His stunt could ultimately serve as little more than entertainment for the idle and a resource for those who seek to capitalize on disruptive art. By attempting to undermine their cultural establishment, Banksy’s works end up creating the conditions that allow the establishment to undermine them instead. We are not witnessing the success of subversive art; we are witnessing its utter failure (and the sad reality that the powers of social structure seem yet beyond the reach of individual transgression).
Whatever once lied on the fringes of the art world, as soon as it makes enough noise, it gets reabsorbed and repurposed by cultural institutions to work against its original goal. Successful subversion always leads to its ultimate failure. That’s the paradox of subversive art. No matter how much a piece of art manages to shift social paradigms, it always ends up providing the new standard against which it would’ve otherwise stood. If the subversive core in some forms of art relies on their never becoming well-established, then, as soon as they become sufficiently influential, they fail in this very goal.
Banksy is known to direct criticism not only at the institution that profits from the commodification of art; but at the consumer and the general public also, to the extent that they are collaborators. The biggest irony of all is that Banksy is standing right beside them as guilty party; as part of the very machinery he wanted to compromise. He’s a celebrity, his name generates profit, and his stunt didn’t effectively prevent the trading of art. It simply gave it a new twist, a funny story, and in the end seemed to invigorate artistic commodification.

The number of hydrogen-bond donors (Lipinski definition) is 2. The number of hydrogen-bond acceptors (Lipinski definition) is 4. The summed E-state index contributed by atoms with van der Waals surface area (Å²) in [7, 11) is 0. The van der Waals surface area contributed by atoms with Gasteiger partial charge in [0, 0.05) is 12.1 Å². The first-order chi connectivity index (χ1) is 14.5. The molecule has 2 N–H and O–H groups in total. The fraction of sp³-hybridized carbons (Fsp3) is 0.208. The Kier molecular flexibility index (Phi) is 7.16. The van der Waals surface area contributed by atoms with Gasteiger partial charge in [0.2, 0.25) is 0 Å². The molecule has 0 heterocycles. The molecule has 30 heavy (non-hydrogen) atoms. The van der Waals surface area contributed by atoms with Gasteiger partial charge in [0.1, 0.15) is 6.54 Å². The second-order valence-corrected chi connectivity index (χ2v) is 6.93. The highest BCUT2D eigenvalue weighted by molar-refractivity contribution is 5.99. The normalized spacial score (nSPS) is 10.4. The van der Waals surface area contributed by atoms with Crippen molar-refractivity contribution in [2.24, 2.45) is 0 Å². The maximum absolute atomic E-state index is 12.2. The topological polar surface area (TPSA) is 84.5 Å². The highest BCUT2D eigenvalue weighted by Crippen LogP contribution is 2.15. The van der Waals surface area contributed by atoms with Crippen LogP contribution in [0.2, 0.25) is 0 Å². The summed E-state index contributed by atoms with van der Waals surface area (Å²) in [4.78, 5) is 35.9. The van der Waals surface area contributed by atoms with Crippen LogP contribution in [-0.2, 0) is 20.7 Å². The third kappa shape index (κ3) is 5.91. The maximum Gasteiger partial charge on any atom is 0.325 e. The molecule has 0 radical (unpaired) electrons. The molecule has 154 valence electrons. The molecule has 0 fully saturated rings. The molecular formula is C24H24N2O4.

Indeed, while Banksy’s figure and power seemingly depends on remaining outside the establishment, he cannot but become complicit in the perpetuation of the crimes he so vehemently decries. Anonymity alone is certainly not enough to prevent this; and in the story of the now-viral artist perhaps the most tragic turn is precisely that he cannot seem to escape this fate. More and more, as much as he wanted to make us question society, he is becoming a perpetrator. His name has become a brand, just like Duchamp or Che Guevara before him.
What could Banksy do? Given his current predicament, the most straightforward path to congruence is to disappear. If living in relative anonymity ever allowed for a golden opportunity, it would be to give up on the name now that it has become a brand and start over. If “Banksy” continues to exist, it would now only serve to undermine the artist’s original purpose even further. If “Banksy” continues to exist, his “enemies” —the targets of his subversion— win all too easily.
Before simply fading away as an artist, however, Banksy would need to ensure that his name becomes worthless. Not by partially destroying a painting —which only serves to increase its value— but by actually destroying the brand. Make it so common that it becomes irrelevant. Produce paintings massively and see the value disappear. To quote Christopher Nolan’s The Dark Knight: You either die a hero, or live long enough to see yourself become the villain.
At the moment, Banksy’s work is what he deplored: a manifestation of consumerism liable for absurd capitalization. Its most subversive possible action now would be to remove all opportunities for capitalizing on it. That would be an authentic display of artistic transgression.